Contemporary issues through movement – The Hindu


pictures from production

Pictures from production | Photo Credit: Special Arrangement

Bengaluru based dance institute Vishwakiran Dance Company will perform Exordium. Vishwakiran Nambi, founder of the dance school, explains, “It is a modern Indian dance theater production that aims to discuss contemporary social and political human structures through movement.” Vishwakiran is a trained Bharatnatyam, Kalari and contemporary dancer.

Two full-length choreographies will be presented in the evening – yellow camel (grand meal) and wake up illa (lack of space). While the first talks about our response and engagement as a community to food shortages, especially during COVID-19, through intricately designed movement pieces and dramatic compositions Through medium, the latter is about the impact of hyper-cosmopolitanism of cities. The lack of space is shown through the dancers performing on a small wooden box.

Vishwakiran believes that art reflects the cities and cultures we live in and it has always been 'art for everyone and everyone for art'. Vishwakiran started his career as a principal dancer for the Bengaluru-based dance company Nritarutya before branching out independently.

Later he ventured into dance film direction and choreography and made films Kitchen, Which is reflected in his other works like funeral pyre, yellow camelAnd wake up illa It has been staged and performed in many international festivals.

Vishwakiran established his institute in 2018. His film choreography includes Suman Ranganath for Hemanta Rao Kavaludari,'Nag Ashwin's Telugu film 'Mugga Manusulu', greatness' And is currently choreographing for a Kannada film, which will hit the screens soon.

Vishwakiran says, running a dance company after Covid-19 was a challenge as it was difficult to raise funds. “We sustain ourselves through teaching. Still, I need dance company because that's the only way you can develop a movement language and grammar. This is possible only if you work with the dancers for a long time.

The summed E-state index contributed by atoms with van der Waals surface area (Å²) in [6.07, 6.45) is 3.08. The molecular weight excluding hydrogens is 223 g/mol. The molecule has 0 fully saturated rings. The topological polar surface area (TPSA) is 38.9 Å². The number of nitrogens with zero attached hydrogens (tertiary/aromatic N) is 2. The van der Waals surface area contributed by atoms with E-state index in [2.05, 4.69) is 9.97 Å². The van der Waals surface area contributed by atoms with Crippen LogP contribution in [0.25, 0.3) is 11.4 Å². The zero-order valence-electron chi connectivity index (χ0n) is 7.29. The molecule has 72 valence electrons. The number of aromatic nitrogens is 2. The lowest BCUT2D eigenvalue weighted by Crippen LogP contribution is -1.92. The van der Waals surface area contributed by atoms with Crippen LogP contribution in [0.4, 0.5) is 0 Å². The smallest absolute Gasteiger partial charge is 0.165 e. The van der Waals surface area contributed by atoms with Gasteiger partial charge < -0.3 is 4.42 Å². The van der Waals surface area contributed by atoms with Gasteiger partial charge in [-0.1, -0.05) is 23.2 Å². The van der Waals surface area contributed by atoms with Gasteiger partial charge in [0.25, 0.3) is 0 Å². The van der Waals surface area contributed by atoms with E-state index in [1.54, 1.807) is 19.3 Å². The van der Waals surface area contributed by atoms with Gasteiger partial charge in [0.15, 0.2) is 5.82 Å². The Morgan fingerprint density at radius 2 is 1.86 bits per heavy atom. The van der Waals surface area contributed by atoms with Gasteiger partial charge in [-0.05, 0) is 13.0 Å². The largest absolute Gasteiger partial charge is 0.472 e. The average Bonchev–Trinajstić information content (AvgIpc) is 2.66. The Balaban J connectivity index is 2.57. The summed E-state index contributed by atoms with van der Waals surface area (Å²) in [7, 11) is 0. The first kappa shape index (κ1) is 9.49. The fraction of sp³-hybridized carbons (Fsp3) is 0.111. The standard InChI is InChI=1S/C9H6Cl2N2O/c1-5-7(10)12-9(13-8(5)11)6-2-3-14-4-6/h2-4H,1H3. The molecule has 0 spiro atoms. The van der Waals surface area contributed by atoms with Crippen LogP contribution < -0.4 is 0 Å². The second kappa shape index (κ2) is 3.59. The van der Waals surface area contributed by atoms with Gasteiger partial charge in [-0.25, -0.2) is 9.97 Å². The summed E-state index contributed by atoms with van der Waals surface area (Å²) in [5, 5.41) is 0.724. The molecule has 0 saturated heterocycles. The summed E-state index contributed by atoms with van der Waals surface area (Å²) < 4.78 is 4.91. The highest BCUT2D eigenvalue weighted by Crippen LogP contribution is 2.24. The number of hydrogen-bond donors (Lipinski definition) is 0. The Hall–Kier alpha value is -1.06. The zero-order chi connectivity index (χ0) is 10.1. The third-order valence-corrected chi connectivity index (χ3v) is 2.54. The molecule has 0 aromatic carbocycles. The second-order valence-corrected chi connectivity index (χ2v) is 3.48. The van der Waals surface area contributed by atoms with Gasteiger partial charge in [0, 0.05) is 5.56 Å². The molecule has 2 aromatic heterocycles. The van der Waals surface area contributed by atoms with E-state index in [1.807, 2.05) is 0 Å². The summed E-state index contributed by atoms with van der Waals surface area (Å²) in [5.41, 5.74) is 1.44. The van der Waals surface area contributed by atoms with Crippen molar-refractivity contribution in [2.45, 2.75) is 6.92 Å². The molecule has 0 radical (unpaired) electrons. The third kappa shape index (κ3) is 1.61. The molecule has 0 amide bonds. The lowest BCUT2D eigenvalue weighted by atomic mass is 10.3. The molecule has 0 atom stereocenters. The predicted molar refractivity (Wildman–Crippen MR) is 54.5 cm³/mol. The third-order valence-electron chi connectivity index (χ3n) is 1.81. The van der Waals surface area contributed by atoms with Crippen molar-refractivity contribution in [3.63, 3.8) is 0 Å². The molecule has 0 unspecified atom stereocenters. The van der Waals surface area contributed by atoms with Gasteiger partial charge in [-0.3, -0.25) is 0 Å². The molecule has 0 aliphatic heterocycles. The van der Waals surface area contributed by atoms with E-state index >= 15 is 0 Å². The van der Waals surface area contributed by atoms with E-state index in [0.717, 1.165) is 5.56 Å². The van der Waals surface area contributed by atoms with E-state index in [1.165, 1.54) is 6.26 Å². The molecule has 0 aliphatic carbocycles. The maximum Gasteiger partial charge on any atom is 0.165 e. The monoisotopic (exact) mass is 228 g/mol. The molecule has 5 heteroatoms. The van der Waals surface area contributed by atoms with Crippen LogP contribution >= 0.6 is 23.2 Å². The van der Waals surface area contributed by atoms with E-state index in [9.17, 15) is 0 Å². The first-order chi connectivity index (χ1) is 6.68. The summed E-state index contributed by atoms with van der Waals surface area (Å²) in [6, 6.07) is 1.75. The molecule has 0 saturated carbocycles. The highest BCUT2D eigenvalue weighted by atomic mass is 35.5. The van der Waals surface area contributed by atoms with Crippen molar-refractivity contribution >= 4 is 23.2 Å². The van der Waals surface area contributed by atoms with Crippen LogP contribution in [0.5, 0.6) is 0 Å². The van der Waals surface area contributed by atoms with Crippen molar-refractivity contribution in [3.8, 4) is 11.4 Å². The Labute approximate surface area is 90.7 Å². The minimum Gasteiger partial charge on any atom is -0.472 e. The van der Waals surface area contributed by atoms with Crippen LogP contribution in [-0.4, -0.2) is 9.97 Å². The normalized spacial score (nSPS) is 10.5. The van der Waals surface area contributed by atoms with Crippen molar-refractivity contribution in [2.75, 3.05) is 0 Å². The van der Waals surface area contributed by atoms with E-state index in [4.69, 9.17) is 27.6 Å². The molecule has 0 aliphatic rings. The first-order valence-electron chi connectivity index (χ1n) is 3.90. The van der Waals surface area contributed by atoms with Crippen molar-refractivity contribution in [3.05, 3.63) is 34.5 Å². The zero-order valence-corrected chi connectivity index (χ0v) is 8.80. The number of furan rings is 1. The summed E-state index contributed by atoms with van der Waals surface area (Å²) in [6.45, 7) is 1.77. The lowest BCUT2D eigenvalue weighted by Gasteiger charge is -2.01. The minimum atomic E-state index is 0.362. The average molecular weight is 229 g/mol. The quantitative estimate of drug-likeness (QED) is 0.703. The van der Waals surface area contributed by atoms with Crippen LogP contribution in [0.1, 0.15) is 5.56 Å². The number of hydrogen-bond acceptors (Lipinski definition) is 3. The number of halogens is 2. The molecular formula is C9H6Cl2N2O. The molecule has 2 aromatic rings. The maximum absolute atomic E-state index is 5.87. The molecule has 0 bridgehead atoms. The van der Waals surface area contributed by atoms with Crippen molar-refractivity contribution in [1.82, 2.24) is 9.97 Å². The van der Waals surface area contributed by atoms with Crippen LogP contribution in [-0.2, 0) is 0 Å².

Vishwakiran got entry into film choreography when his dance music videos, nene It went viral and was viewed more than 62 thousand times. The song is written and directed by Gomatesh Upadhyay, composed by Phani Kalyan and choreographed by Vishwakiran. “This was the song that opened the doors to the field for me.”

,Yale Oota, is a sumptuous meal, usually served on a banana leaf during grand ceremonies and rituals. For me the context here is food waste and food inequality and food distribution. This was especially seen during COVID-19 as I was involved in food grain distribution to the needy during those difficult times. We had created a food chain and provided food to around 300 families.”

Then Vishwa Kiran came to know about a family that lived just two streets away from him, which had no means of even a day's food. “This started the topic yellow camel, Research shows that approximately four tonnes of food is wasted at weddings. “This dance, with its two parallel narratives, talks about gluttony.”

About choosing Kannada titles and dialogues for his production, Vishwakiran says, “The only way contemporary work connects with people is to bring regionality or naturalness to it. This form is new for the common man. We have used Kannada dialogues in both the pieces. We call it modern Indian dance theatre. Still, it is mainly dance and movement with some theatrics. the dancer will soon transform yellow camel In a dance film.

wake up illa, says Vishwakiran, talks about overcrowding. “The focus is mainly on Bengaluru, where it takes five times more time to go from point A to point B than it should. The dance talks about how we too contribute to this. Is only the common man responsible for this huge crowd or are the government and the IT industry responsible? This piece is athletic in nature. Dancers begin dancing on a small box in a packed space and eventually move vertically. For this we have come up with aerial silk form.”

Vishwakiran Nambi

Vishwakiran Nambi Photo Credit: Special Arrangement

Vishwakiran has been doing research on folk genres and has learned some of the folk genres including Dollu Kunita, Kamasle, Devarattam, Gidda and Somanakunita. “While the moves in Somankunita are basic, there are some complex moves in Dollu Kunita.”

lawsuit Its music is given by Gopu Krishna, while lyrics are by Kiran Kavarappa. They will perform at Bangalore International Center on May 15 at 7 pm. This is a free performance but RSVP is required on the BIC website. They will have a repeat show at Medai on June 8, tickets for which are available on BookMyShow.

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